Most people believe Boudica was a woman who fought for justice and independence over the brutal Romans. But is the story really true?
Boudica was the first iron lady of Britain and one of the most recognised figures in history. As the ancient queen of the Icini tribe, with her flowing red hair and her chariot with deadly blades on its wheels, Boudica has come to symbolise the indomitable spirit of Britain.
It is a brilliant and bloody image but, as Tony discovers, this caricature has blurred the truth of history. She rode a wicker chariot without blades, and we’ve even got her name wrong: her ancient British name was Boudica not Boudicea. But she did live a life that was both raw and violent.
Boudica’s story begins 100 miles away from London in her home land of Norfolk and 2000 years back through time. Her path took her from Norfolk to Colchester, London and on to her final stand in the Midlands, but for most of her life Boudica tried to work with the Romans.
She was a collaborator right up until the point of her husband’s death, when the Romans ignored her husband’s will and seized Icini lands. Upon her protests Boudica was publicly flogged and her two young daughters were taken away and brutally raped by the Romans.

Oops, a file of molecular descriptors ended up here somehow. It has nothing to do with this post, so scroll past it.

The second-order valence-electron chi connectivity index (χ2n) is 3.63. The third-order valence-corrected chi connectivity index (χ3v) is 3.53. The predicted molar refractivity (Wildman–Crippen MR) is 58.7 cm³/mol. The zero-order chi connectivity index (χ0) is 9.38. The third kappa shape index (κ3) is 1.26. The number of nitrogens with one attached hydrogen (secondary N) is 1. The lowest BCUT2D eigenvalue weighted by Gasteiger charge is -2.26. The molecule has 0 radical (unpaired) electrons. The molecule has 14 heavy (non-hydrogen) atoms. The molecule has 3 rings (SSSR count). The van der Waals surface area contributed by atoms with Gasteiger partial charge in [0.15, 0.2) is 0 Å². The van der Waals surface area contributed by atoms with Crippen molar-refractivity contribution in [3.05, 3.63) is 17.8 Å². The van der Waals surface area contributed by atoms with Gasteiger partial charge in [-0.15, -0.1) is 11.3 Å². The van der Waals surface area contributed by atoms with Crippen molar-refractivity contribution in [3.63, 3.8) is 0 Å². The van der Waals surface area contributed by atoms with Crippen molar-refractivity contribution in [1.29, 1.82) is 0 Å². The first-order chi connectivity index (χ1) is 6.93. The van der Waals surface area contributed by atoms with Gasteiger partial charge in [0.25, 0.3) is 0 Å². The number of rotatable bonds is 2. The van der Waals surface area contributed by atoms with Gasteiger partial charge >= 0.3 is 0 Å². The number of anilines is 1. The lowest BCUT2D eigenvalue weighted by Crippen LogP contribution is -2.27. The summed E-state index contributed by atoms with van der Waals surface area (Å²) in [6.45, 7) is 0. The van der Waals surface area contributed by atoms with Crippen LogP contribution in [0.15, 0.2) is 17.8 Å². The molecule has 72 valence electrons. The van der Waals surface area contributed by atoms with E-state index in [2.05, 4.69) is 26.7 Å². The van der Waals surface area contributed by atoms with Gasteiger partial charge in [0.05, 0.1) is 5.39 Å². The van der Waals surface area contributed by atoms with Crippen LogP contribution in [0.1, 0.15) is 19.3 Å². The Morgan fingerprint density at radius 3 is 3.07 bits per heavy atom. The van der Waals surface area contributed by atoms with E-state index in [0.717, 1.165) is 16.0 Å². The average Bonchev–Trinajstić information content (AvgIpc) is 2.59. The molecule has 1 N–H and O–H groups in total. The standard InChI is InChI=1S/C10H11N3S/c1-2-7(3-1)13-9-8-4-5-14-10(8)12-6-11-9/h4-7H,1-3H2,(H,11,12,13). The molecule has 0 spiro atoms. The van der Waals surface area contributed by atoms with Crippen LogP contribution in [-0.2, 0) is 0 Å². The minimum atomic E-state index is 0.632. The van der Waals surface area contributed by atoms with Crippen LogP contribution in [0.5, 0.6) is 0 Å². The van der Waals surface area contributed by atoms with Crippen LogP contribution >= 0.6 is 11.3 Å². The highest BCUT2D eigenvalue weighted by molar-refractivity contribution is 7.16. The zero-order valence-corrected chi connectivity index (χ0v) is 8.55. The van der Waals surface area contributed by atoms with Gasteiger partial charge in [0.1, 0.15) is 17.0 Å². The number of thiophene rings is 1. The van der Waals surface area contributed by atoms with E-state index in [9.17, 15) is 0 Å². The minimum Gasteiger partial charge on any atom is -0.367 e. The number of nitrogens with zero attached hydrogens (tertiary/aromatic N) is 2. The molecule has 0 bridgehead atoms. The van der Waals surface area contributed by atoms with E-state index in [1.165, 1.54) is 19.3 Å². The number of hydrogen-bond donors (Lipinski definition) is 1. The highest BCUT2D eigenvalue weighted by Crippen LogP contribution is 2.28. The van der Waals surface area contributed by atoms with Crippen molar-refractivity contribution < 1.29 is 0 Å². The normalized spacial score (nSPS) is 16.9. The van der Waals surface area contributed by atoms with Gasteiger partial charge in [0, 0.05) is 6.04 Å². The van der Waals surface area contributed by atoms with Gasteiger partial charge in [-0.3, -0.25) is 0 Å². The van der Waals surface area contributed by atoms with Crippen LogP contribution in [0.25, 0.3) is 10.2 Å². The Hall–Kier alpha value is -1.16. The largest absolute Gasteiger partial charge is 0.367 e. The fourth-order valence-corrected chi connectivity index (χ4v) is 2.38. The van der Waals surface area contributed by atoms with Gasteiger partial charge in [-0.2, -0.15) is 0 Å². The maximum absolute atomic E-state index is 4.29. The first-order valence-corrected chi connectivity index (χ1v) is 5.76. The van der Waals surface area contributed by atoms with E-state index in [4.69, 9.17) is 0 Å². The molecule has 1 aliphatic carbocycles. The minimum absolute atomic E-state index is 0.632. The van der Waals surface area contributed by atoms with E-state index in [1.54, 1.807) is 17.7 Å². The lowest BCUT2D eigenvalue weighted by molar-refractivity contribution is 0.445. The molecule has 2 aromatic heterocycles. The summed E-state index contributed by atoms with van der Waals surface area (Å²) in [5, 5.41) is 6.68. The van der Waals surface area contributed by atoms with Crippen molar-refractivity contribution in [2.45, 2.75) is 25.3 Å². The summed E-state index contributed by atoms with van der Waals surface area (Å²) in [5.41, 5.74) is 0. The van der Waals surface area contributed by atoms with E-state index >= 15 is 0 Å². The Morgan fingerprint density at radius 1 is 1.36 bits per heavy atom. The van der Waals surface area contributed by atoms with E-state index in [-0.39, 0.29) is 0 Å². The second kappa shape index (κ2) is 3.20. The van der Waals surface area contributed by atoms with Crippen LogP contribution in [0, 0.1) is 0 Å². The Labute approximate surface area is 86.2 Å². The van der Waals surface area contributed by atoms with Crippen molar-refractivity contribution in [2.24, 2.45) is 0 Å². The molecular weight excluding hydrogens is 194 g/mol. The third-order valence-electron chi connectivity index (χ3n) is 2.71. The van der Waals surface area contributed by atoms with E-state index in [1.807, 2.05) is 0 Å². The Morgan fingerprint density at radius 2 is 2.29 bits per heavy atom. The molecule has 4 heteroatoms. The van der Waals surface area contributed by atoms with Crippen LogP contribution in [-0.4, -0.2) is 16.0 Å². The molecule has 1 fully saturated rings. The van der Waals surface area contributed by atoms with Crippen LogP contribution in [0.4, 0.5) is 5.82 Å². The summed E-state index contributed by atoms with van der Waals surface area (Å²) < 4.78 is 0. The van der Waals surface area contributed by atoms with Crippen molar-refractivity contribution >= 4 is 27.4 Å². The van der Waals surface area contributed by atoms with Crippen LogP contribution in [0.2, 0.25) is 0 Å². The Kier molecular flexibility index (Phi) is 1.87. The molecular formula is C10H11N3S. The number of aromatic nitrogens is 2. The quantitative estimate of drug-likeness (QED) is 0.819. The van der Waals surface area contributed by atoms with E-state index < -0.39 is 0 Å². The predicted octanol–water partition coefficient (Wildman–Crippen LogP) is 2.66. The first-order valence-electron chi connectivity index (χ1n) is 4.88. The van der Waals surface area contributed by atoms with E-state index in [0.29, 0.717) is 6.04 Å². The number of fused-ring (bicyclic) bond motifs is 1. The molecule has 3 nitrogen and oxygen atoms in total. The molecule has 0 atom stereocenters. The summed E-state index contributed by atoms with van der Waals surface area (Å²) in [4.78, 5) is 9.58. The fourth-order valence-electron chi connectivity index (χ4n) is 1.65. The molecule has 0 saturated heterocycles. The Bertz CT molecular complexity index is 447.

Following this public act of injustice, Boudica sought revenge, burning Colchester and London to the ground and killing thousands of Romans. In her mission to force Roman occupiers out of her country, she used terror tactics, which included Druidic sacrifice, ritual decapitation and mutilating women by impaling them on stakes.
Moments before what was to be her final battle she declared in an address to the assembled tribes that she was fighting as an ordinary woman for her lost freedom, her bruised body and for her outraged daughters and that she would win the battle or perish.
Boudica’s fierceness entranced and terrified both Britons and Romans alike, and has fascinated those who have read her story since.